Slip and fall – or trip and fall – cases are among the most common types of premises liability claims in South Carolina. In 2020, nearly 10 million people across the United States visited hospital emergency departments due to falls. People injured in falls made up more than 26% of all injury-related emergency room visits.
Many falls cause no more harm than a scraped knee or a momentary shortness of breath. But, a slip and fall, trip and fall, or fall from a higher level can cause serious injury. Tens of thousands of Americans die from falls each year, and others suffer significant injuries. The risk is greatest for older Americans. Among those aged 65 and older, falls are the most common cause of accidental injury and death.
While there are many possible causes of a slip and fall or trip and fall injury, the property owner or operator is often legally responsible for the injury. Of course, simply having been injured on someone else’s property isn’t sufficient to make them liable for your damages. But, property owners and those in possession and control of property have a legal obligation to others on the property.
Under South Carolina premises liability law, the duty of care owed by a landowner or operator is different depending on the circumstances surrounding the injured person’s presence on the property. The highest duty of care is owed to business invitees. One common example is a shopper in a retail store. The business owner has invited the public–or certain members of the public–onto the property for the company’s benefit.
In this situation, the property owner has a duty to exercise reasonable care to keep the premises safe for the invitees. That means not just refraining from creating dangers, but also actively maintaining the premises in safe condition.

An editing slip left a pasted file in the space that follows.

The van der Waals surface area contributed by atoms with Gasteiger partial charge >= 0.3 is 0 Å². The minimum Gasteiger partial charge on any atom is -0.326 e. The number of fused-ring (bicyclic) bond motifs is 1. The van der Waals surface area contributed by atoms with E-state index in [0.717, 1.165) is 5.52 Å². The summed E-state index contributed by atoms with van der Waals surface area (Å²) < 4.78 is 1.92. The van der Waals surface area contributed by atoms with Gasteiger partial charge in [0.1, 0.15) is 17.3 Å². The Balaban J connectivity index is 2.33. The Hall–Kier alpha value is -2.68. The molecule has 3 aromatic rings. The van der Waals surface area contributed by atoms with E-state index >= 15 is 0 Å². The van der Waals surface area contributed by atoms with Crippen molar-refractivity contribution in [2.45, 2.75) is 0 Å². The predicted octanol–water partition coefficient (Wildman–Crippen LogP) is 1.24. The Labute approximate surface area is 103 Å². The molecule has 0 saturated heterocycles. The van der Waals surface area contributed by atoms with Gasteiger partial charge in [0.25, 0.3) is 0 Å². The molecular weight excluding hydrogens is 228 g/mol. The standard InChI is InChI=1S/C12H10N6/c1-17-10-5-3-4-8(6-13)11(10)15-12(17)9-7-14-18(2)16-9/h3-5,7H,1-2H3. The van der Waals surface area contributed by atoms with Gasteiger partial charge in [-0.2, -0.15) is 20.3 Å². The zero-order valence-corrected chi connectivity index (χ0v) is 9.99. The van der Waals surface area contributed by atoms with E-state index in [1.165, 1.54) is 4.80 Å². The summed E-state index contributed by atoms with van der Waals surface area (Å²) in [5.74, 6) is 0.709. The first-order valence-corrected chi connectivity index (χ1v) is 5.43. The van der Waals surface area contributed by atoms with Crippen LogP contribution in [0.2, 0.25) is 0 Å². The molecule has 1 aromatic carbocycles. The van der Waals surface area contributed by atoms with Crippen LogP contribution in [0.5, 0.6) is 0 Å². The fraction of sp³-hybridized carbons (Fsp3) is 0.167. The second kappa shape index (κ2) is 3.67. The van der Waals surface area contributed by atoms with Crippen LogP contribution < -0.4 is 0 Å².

Note, though, that the property owner is generally not responsible for the actions of a third party. This can sometimes make the issue of liability complicated. Imagine, for example, that a shopper dropped a cup of fruit punch in the doorway of a retail store and walked away. If another shopper entered the store 45 seconds after the spill and slipped on the liquid, the property owner likely wouldn’t be held responsible. In most situations, it would not be reasonable to expert the store owner to identify and correct the hazard in less than one minute.
On the other hand, if the spill had been in the doorway for 45 minutes and three customers had separately notified employees before another shopper slipped on the spill, the store would likely be liable. By that point, the store (through its employees) was aware of the dangerous condition and should have taken action to correct it.
Of course, there are a wide range of scenarios in between these two. Is 10 minutes too long for the spill to have gone unattended? How quickly would store employees be expected to identify the risk? Would putting up wet floor signs but not cleaning up the mess suffice? Ultimately, it will be up to a jury to decide whether the property owner exercised reasonable care for the safety of those visiting the premises.
If the injured person is a licensee–someone who is on the property with permission, but not for the property owner’s benefit–the owner has an obligation to exercise reasonable care not to harm the visitor and to make the visitor aware of known, non-obvious hazards. One common example of a licensee is a social guest in the property owner’s home.